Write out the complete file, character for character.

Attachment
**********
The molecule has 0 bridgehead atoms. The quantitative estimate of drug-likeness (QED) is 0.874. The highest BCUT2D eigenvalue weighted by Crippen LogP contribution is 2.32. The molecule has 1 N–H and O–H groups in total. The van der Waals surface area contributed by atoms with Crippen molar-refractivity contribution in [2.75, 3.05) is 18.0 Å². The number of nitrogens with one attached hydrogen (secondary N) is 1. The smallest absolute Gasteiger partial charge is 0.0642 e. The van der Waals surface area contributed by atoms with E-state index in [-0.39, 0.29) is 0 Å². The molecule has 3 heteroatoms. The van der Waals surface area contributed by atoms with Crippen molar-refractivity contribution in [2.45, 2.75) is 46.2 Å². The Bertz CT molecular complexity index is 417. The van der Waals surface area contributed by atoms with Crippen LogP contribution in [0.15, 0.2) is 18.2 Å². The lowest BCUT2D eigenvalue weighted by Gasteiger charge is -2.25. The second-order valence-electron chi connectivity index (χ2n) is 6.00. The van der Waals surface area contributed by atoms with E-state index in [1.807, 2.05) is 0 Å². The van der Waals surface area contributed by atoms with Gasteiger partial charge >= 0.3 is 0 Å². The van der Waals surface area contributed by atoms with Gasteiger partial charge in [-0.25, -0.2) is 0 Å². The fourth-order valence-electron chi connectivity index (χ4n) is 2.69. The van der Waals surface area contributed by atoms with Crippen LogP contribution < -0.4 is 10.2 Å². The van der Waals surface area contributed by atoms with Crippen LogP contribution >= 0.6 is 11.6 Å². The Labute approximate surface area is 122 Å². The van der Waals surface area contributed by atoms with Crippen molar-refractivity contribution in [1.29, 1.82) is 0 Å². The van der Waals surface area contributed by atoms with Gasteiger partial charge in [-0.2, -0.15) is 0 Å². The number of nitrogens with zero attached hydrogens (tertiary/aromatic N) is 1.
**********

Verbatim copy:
The molecule has 0 bridgehead atoms. The quantitative estimate of drug-likeness (QED) is 0.874. The highest BCUT2D eigenvalue weighted by Crippen LogP contribution is 2.32. The molecule has 1 N–H and O–H groups in total. The van der Waals surface area contributed by atoms with Crippen molar-refractivity contribution in [2.75, 3.05) is 18.0 Å². The number of nitrogens with one attached hydrogen (secondary N) is 1. The smallest absolute Gasteiger partial charge is 0.0642 e. The van der Waals surface area contributed by atoms with E-state index in [-0.39, 0.29) is 0 Å². The molecule has 3 heteroatoms. The van der Waals surface area contributed by atoms with Crippen molar-refractivity contribution in [2.45, 2.75) is 46.2 Å². The Bertz CT molecular complexity index is 417. The van der Waals surface area contributed by atoms with Crippen LogP contribution in [0.15, 0.2) is 18.2 Å². The lowest BCUT2D eigenvalue weighted by Gasteiger charge is -2.25. The second-order valence-electron chi connectivity index (χ2n) is 6.00. The van der Waals surface area contributed by atoms with E-state index in [1.807, 2.05) is 0 Å². The van der Waals surface area contributed by atoms with Gasteiger partial charge >= 0.3 is 0 Å². The van der Waals surface area contributed by atoms with Gasteiger partial charge in [-0.25, -0.2) is 0 Å². The fourth-order valence-electron chi connectivity index (χ4n) is 2.69. The van der Waals surface area contributed by atoms with Crippen LogP contribution < -0.4 is 10.2 Å². The van der Waals surface area contributed by atoms with Crippen LogP contribution >= 0.6 is 11.6 Å². The Labute approximate surface area is 122 Å². The van der Waals surface area contributed by atoms with Crippen molar-refractivity contribution in [1.29, 1.82) is 0 Å². The van der Waals surface area contributed by atoms with Gasteiger partial charge in [-0.2, -0.15) is 0 Å². The number of nitrogens with zero attached hydrogens (tertiary/aromatic N) is 1.